When UBC Computer Science researcher Dr. Raymond Ng and his collaborators at The PROOF Centre and UBC Medicine applied for two US patents, he was enthusiastic, but had no idea how long it would actually take. Or if in fact, the US Patent Office would even grant them these patents.
Even though computer scientists applying for patents is not rare, typically their applications are for inventions of new algorithms. The patents Dr. Ng and his group were applying for are essentially classifiers, in machine learning terminology. A classifier consists of features, with weights, creating a model that has predictive value.
The patents they sought:
- A blood test (biomarker) to detect acute organ rejection after a heart transplant.
- A blood test (biomarker) to prognose acute lung episodes (called exacerbations) due to Chronic Obstructive Pulmonary Disease (COPD).
In medicine, a biomarker, is a set of indicators in the human body, such as those found in blood, sputum and urine, that can be reliably measured. For example, systolic blood pressure and diastolic blood pressure can be combined to form a singular biomarker for assessing risks of heart failures (not a very reliable model but routinely practiced). This is exactly how a classifier manifests itself in medicine. “In genetics and genomics, a biomarker is a set of DNA gene sequences or their products that are associated with susceptibility to a disease,” explained Raymond.
However, since 2013, any US patents involving genes and gene products have been extremely rare. That’s due to the fact that the US Supreme Court made a landmark ruling that year, saying intellectual property could not be created from naturally occurring phenomenon. The ruling specifically determined that genes cannot be patented as they are products of nature and cannot be treated as inventions.
Against this landmark ruling, Raymond’s team argued that their patent applications were for inventions because they are classifiers, which required the team to identify the right individual genes and proteins, then weigh them appropriately to give predictive value. Considering that the research had been going on since 2005 and 2008 respectively, by the time they applied for the patents in 2015, so much time had elapsed already.
“We almost completely gave up two or three times over a span of five years waiting for the patents to be approved,” Raymond said. But several weeks ago, an email arrived in Raymond’s inbox, confirming one was approved. The team was ecstatic. “A week later, I received another email from the patent office. At first, I thought it was a duplication of the one I’d just received. But then I realized it was for our second patent. It was like we’d won two lotteries, two weeks in a row,” Raymond joked. Apparently, the US patent office had accepted the argument that classifiers are actually inventions.
Developing a formula
So how does a Computer Science professor get to the point of receiving not one patent, but two; especially for something related to genes and their products?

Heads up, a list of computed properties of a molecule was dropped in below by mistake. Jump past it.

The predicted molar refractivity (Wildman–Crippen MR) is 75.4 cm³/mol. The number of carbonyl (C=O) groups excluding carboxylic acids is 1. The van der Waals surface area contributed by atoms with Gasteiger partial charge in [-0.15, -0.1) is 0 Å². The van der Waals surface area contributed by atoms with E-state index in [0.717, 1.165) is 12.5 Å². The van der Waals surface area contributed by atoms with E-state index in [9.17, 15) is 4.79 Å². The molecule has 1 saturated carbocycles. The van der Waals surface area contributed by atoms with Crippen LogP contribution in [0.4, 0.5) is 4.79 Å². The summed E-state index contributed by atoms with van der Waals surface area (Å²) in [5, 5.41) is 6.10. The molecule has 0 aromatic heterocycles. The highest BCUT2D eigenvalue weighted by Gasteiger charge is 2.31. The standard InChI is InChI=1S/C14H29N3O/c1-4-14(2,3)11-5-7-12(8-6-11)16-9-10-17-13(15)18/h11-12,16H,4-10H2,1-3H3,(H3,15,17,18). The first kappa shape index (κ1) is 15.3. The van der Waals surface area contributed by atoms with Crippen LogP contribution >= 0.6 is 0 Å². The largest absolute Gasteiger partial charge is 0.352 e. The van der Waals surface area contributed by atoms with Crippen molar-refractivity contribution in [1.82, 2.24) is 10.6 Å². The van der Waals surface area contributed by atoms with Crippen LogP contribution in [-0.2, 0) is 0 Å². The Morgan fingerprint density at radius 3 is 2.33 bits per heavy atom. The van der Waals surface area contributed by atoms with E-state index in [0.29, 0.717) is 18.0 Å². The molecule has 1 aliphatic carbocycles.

“First of all, there are over 1 million proteins in human blood. A major exercise for us regarding the heart transplant research was finding the right proteins that build a prediction. In machine learning technology, this is called ‘feature selection’. In this case, we needed to find 6-8 proteins out of 1 million. It was then about finding the right weight of each protein, resulting in a final formula. It was the actual formula we patented,” Raymond explained.
The patent for the blood test related to COPD is similar: it was for the formula the team discovered, with different weights of fewer than 10 proteins that make up the COPD condition. The blood test actually determines if an acute episode is coming up within a month. “Then a physician can intervene earlier,” Raymond explained. “The doctor can potentially provide intervention medicines like steroids.” Steroids are one of the major ways to mitigate exacerbation, but not given lightly. The hope with Raymond’s team is that by having this warning early on through an accurate blood test, it will help COPD sufferers avoid severe episodes and resulting hospitalization.
Why patent this?
“The reason we put a patent on these procedures is that they have commercial value, and we can licence the patent out to commercial companies in the US to develop. We also have the EU patent forthcoming,” Raymond said. “For one, all the research funding has been paid by Canadian taxpayers to date. So imagine one day when these blood kits are marketed in Canada and we have a say in how much it will cost here. By hanging on to the Canadian patent, we may be able to control the Canadian price, which would be a small fraction of prices in the US and Europe.”
When medicine and computer science come together in these types of ways, it’s certainly easy to see how technology like machine learning is a worthwhile and healthy endeavour.
**Research conducted in collaboration with: The PROOF Centre (co-hosted by UBC Medicine and Providence Health Care) and UBC Computer Science
UBC Medicine News article